My question to the media is this: Are people like me not worth talking about? If so, why? I guess I won’t receive an answer, because you guys don’t read blogs like this…or don’t care.

Posted in Asian, assimilation, ethnicity, media | Tagged: , , , , , , | 4 Comments »

Quebec Schools Required to Mark Non-Christian Holidays

Posted by chinesecanuck on September 2, 2008

And this goes for private schools too, according to the Globe and Mail.  I’m a little confused about the article.  Do the students have to take these days off?  I hope not, as won’t be that many days left for instruction!  And why is it an issue to teach other religions in a (say) Catholic school?  I went to an Anglican school with chapel, and sat through presentations on Islam and Judaism.  It’s great to get some exposure to other cultures.  However, at the same time, I worry that teachers aren’t trained properly enough to teach other religions/cultures.  Those not properly trained will make people of non-majority cultures feel more “other” than they already are.  This is especially the case for non-majority cultures who are assimilated.  People, even those who know you quite well, will start assuming that your culture is one way and will avoid doing some things around you because of what they were taught.  Take, for example, baby showers.  This is not done in many cultures (including Chinese culture) because of all the risks associated with childbirth.  But someone born and raised in North America may want one.  Heck, even immigrant women may want one!  Apparently, my mom’s work friends threw her a baby shower before I was born.  However, that was 1979, before all those sensitivity seminars were brought into the workplace.  I highly doubt that something like that would be done today, even outside work hours.  People are trained to believe that some cultures just don’t find them appropriate and may even be insulted.  Even the article has mentioned something that could be considered a faux pas in my book.  The curriculum mentions that “while most Canadians celebrate Thanksgiving, Jews mark the autumn harvest with Sukkot.”  I know Jewish people who do Thanksgiving.  Sukkot.  I know Jews who do Thanksgiving.  Thanksgiving is NOT a religious holiday in Canada.  That’s why I feel badly for the non-Catholic students at Loyola (school mentioned in the article).   But is not teaching it better than teaching it?  If Loyola doesn’t have many non-Catholic students, then kids there may not be exposed to other religions all that much.  Wouldn’t it make sense to teach about other religions?  However, at the same time, private religious schools shouldn’t have to teach things they don’t believe in.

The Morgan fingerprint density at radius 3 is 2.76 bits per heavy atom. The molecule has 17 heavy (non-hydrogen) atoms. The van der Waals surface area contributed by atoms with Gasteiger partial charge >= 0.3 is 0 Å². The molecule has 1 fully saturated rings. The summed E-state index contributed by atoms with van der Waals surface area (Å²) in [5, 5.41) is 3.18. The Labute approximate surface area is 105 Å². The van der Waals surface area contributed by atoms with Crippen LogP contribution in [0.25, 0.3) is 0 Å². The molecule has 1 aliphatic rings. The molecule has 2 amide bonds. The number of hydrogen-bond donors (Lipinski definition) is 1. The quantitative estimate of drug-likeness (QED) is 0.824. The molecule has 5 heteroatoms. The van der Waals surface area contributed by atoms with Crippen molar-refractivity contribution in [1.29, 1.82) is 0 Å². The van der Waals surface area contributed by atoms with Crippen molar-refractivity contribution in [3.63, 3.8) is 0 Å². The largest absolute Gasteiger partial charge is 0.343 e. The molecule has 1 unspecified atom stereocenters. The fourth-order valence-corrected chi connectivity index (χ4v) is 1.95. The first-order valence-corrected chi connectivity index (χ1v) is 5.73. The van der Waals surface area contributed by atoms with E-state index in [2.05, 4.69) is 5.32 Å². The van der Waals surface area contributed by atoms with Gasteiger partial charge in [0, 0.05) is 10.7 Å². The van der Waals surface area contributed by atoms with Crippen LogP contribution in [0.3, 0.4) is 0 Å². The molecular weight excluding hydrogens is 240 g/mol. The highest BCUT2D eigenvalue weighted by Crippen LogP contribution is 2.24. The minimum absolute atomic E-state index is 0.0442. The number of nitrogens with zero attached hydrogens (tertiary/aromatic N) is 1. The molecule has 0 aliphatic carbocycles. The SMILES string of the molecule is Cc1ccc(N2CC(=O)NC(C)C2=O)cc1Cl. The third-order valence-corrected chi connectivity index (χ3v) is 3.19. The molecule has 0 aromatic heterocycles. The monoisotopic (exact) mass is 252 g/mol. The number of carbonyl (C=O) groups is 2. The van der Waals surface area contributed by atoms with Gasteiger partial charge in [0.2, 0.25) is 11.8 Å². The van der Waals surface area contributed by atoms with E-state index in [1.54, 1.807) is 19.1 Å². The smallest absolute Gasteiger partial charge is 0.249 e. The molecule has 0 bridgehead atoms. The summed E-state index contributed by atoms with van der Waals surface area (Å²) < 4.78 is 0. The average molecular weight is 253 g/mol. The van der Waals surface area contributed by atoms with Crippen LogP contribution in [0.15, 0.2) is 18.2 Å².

What do you think about this?  Do you think Loyola is going too far by considering legal action?

Posted in assimilation, culture, education, ethnicity, religion | Tagged: , , , , , | 4 Comments »

Aiyah! Gum Yook Suen Ah! – Being Asian raised in the west

Posted by chinesecanuck on August 25, 2008